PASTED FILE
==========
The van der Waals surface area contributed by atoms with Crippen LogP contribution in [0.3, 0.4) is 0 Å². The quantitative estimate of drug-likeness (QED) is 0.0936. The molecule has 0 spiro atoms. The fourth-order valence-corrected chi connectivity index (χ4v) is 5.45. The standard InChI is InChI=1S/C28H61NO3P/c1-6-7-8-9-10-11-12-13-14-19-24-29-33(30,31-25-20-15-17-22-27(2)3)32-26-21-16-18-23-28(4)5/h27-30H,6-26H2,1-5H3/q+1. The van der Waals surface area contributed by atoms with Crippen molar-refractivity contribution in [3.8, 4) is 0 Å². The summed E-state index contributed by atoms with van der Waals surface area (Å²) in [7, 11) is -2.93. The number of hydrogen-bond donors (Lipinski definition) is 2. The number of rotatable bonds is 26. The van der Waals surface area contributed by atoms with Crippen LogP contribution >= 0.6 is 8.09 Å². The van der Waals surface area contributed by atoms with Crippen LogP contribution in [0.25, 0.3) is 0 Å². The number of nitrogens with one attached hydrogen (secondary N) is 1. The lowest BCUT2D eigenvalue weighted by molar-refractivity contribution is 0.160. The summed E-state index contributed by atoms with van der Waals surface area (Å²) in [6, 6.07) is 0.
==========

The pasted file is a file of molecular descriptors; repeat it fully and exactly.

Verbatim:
The van der Waals surface area contributed by atoms with Crippen LogP contribution in [0.3, 0.4) is 0 Å². The quantitative estimate of drug-likeness (QED) is 0.0936. The molecule has 0 spiro atoms. The fourth-order valence-corrected chi connectivity index (χ4v) is 5.45. The standard InChI is InChI=1S/C28H61NO3P/c1-6-7-8-9-10-11-12-13-14-19-24-29-33(30,31-25-20-15-17-22-27(2)3)32-26-21-16-18-23-28(4)5/h27-30H,6-26H2,1-5H3/q+1. The van der Waals surface area contributed by atoms with Crippen molar-refractivity contribution in [3.8, 4) is 0 Å². The summed E-state index contributed by atoms with van der Waals surface area (Å²) in [7, 11) is -2.93. The number of hydrogen-bond donors (Lipinski definition) is 2. The number of rotatable bonds is 26. The van der Waals surface area contributed by atoms with Crippen LogP contribution >= 0.6 is 8.09 Å². The van der Waals surface area contributed by atoms with Crippen LogP contribution in [0.25, 0.3) is 0 Å². The number of nitrogens with one attached hydrogen (secondary N) is 1. The lowest BCUT2D eigenvalue weighted by molar-refractivity contribution is 0.160. The summed E-state index contributed by atoms with van der Waals surface area (Å²) in [6, 6.07) is 0.